GLOBAL - The European debt market now looks like that in the US in 2008 - with private equity firms and insurers most likely to plug the funding gap, according to Jeffrey Citrin, managing principal at private equity firm Square Mile Capital.
Speaking at an Expo Real session on what Europe could learn from US debt, he said: "I expect Europe to do what the US does. Private equity firms and insurers will plug the gap."
He compared the investment opportunity with the collapse of thrifts during the 1980s S&L crisis, when private equity investors, including Square Mile, invested to get at the underlying asset or restructure the debt.
Square Mile has not entered the European debt market, though Citrin yesterday described it as "interesting".
But Rob Wilkinson, CIO of AEW Europe, which recently moved into European senior debt, pointed to differences between the markets, including primary sources of lending.
"Sources of debt in the US market have historically been deeper and wider," he said. "In the US market, banks do 50% of the lending. In Europe, it's 90% - and the question is how quickly insurers and pension funds can provide liquidity, at least the senior piece."
Despite the emergence of a few mezzanine funds and "an interesting play on the senior side", he said the emergence of an alternative to the banking market would take time.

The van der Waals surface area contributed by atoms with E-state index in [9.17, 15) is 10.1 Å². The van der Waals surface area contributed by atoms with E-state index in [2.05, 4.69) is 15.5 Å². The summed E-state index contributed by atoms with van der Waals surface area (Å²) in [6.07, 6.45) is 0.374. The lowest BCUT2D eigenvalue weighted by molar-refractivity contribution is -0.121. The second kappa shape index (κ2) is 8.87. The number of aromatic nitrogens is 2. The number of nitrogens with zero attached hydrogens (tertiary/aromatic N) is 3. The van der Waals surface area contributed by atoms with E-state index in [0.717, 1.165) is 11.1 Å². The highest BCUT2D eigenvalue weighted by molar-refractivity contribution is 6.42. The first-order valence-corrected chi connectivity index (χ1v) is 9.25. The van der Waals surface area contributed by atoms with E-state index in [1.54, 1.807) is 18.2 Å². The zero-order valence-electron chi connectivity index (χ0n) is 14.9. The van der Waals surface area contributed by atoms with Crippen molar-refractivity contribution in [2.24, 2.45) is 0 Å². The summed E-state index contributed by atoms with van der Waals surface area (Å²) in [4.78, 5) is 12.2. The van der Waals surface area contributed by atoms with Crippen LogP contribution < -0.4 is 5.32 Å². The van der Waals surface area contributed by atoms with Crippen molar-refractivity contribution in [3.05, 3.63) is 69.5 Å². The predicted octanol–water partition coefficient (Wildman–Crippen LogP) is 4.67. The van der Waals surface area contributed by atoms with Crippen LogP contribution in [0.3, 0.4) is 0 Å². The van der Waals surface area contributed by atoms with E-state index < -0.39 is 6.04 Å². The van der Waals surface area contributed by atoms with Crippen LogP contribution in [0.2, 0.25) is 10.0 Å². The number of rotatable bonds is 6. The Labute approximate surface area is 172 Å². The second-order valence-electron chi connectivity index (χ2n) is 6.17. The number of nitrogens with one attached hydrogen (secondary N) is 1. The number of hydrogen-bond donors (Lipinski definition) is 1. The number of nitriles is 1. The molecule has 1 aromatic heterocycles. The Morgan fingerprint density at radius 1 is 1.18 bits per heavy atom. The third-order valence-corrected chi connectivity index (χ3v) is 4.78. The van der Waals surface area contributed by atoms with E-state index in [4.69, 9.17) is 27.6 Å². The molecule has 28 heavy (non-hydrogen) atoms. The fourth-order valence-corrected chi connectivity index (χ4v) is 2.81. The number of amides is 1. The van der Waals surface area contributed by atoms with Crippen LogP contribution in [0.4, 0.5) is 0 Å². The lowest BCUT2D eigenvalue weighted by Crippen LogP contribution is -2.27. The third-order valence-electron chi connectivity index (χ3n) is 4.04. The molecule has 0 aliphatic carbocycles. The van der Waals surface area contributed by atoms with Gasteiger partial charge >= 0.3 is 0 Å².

"Don't underestimate the difficulty of getting equity capital into debt," he said.
In the meantime, the panellists agreed a revival of CMBS was likely in Europe, trailing the already underway recovery in the US securitisation market.
Chip Fedalen, head of the real estate group at Wells Fargo, which has $120bn (€92.8bn) in commercial loans in the US and invests across the capital stack, said CMBS would become more and more of a factor in the European debt market.
"We stepped into the US CMBS market just as it went away," he said. "Today, it has come back deeply."
Citrin agreed. "Before the crash, you had aggressive lending against valuations that were fantasy," he said. "Now that's stabilising and beginning to rebound."
However, he warned that CMBS investors were effectively bond buyers, adding: "If the underlying are not stabilised, cash-flowing assets, there will be a problem."